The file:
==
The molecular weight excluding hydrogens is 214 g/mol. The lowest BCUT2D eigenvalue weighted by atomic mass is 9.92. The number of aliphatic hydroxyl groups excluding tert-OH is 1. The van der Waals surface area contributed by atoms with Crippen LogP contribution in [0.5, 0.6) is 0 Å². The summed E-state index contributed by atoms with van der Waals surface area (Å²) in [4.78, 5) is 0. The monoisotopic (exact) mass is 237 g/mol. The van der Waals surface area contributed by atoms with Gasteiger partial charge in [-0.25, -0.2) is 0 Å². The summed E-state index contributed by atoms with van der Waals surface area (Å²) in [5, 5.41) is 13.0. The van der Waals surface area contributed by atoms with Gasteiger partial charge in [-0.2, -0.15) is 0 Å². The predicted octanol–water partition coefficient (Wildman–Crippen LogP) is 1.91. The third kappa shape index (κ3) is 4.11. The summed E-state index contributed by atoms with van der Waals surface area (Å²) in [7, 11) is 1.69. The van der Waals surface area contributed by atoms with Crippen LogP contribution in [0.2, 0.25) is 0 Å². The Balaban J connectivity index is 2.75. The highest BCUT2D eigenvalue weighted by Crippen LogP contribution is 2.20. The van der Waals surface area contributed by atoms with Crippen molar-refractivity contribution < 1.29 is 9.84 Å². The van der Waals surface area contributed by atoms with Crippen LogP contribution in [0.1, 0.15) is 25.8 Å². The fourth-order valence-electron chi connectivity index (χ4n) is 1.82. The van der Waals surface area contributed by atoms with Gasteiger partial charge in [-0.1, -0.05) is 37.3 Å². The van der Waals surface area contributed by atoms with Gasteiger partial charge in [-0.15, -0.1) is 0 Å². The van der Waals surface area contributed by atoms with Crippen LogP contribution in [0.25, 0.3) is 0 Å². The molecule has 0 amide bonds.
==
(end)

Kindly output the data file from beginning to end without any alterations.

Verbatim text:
The molecular weight excluding hydrogens is 214 g/mol. The lowest BCUT2D eigenvalue weighted by atomic mass is 9.92. The number of aliphatic hydroxyl groups excluding tert-OH is 1. The van der Waals surface area contributed by atoms with Crippen LogP contribution in [0.5, 0.6) is 0 Å². The summed E-state index contributed by atoms with van der Waals surface area (Å²) in [4.78, 5) is 0. The monoisotopic (exact) mass is 237 g/mol. The van der Waals surface area contributed by atoms with Gasteiger partial charge in [-0.25, -0.2) is 0 Å². The summed E-state index contributed by atoms with van der Waals surface area (Å²) in [5, 5.41) is 13.0. The van der Waals surface area contributed by atoms with Gasteiger partial charge in [-0.2, -0.15) is 0 Å². The predicted octanol–water partition coefficient (Wildman–Crippen LogP) is 1.91. The third kappa shape index (κ3) is 4.11. The summed E-state index contributed by atoms with van der Waals surface area (Å²) in [7, 11) is 1.69. The van der Waals surface area contributed by atoms with Crippen LogP contribution in [0.2, 0.25) is 0 Å². The Balaban J connectivity index is 2.75. The highest BCUT2D eigenvalue weighted by Crippen LogP contribution is 2.20. The van der Waals surface area contributed by atoms with Crippen molar-refractivity contribution < 1.29 is 9.84 Å². The van der Waals surface area contributed by atoms with Crippen LogP contribution in [0.1, 0.15) is 25.8 Å². The fourth-order valence-electron chi connectivity index (χ4n) is 1.82. The van der Waals surface area contributed by atoms with Gasteiger partial charge in [-0.1, -0.05) is 37.3 Å². The van der Waals surface area contributed by atoms with Gasteiger partial charge in [-0.15, -0.1) is 0 Å². The van der Waals surface area contributed by atoms with Crippen LogP contribution in [0.25, 0.3) is 0 Å². The molecule has 0 amide bonds.